Larval dispersal and recruitment are important factors that determine the distribution of adult corals. The relationships between larval dispersal, recruitment, and the adult distribution of the blue octocoral, Heliopora coerulea, were investigated on Shiraho Reef, Ishigaki Island, southwest Japan. Heliopora coerulea is a surface brooder that releases planulae in June or July on Shiraho Reef. We observed planulae between 1998 and 2000 and found that they did not swim actively; instead, they crawled into their settlement positions after becoming grounded on the substratum. Planulae occurred throughout the water column and were dispersed by tidal and wind-driven currents around the parent population on the reef flat. Recruitment was observed only within 350 m of the parent populations, including areas between the branches of the adult colony. The planulae of H. coerulea had a narrow dispersal range as a result of their mostly benthic, shorter larval duration, and the influence of weaker currents. Thus, the dispersal distance of larvae is determined by their position in the water column, the currents that deliver the larvae, and the competency period of the larvae. The narrow dispersal range of H. coerulea was consistent with recruitment of sexually derived larvae onto their natal reef.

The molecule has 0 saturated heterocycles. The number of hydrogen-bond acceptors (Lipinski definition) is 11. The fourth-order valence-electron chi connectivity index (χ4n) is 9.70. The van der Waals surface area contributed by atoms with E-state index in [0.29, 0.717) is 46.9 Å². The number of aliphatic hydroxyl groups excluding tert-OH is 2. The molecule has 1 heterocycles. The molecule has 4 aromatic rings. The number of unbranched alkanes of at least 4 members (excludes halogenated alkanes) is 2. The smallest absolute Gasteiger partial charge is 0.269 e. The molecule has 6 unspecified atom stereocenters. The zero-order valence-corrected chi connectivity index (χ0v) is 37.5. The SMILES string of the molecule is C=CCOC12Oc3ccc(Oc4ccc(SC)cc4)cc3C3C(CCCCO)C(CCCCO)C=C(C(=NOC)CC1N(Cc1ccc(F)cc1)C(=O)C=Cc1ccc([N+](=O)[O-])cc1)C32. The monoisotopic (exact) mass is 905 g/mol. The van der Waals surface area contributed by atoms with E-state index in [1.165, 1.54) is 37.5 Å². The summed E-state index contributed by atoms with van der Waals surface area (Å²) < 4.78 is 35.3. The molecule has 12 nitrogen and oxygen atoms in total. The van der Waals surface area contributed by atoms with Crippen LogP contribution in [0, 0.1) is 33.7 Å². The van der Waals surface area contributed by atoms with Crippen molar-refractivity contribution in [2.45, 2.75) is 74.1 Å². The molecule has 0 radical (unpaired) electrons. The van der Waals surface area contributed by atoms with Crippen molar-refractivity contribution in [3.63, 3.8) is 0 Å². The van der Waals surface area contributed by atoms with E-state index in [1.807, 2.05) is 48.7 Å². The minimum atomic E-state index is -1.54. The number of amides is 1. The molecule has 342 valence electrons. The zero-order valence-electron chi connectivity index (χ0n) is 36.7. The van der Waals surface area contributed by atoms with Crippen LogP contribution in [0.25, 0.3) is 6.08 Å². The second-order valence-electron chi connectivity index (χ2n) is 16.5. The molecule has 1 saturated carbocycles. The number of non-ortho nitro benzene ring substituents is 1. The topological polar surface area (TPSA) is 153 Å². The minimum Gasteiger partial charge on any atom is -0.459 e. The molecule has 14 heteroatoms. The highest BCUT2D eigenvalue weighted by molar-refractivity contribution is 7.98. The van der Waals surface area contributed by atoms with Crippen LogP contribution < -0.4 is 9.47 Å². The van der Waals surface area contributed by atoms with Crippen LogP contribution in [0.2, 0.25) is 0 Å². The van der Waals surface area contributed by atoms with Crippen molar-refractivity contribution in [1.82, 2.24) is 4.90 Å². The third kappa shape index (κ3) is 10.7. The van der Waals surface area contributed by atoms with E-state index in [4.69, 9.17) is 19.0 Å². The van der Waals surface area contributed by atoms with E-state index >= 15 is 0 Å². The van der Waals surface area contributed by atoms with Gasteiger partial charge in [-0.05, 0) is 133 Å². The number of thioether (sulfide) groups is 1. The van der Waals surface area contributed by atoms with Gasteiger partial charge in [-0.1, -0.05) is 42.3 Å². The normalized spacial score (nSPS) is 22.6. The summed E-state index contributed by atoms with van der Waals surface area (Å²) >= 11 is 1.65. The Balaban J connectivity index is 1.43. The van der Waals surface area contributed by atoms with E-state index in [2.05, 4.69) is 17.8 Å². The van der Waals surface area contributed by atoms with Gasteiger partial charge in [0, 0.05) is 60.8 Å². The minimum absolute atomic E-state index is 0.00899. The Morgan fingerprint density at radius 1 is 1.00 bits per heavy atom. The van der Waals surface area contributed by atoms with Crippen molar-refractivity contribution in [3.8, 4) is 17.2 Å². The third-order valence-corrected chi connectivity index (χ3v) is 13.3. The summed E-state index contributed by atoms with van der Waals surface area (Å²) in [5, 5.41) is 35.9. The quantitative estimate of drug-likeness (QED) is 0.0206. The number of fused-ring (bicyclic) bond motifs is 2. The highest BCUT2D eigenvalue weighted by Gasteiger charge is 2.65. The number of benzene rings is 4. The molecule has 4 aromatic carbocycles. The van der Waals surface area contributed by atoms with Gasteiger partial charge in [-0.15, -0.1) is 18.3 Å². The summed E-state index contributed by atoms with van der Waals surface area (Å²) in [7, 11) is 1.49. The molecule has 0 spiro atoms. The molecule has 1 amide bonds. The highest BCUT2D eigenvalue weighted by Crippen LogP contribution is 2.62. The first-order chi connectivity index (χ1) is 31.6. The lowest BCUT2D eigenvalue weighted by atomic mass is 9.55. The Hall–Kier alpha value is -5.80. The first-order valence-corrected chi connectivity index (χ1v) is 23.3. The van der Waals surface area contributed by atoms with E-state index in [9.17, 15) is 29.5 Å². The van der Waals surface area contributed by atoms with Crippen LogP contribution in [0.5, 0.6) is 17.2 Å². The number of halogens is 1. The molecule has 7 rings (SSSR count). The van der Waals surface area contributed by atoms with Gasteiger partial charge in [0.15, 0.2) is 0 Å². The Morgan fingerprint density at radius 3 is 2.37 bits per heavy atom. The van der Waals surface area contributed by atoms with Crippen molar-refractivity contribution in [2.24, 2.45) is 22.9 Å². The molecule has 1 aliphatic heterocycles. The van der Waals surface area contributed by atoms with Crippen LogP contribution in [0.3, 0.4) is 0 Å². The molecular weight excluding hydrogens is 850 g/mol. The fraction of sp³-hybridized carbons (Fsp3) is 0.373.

Article: Larval dispersal, recruitment, and adult distribution of the brooding stony octocoral Heliopora coerulea on Ishigaki Island, southwest Japan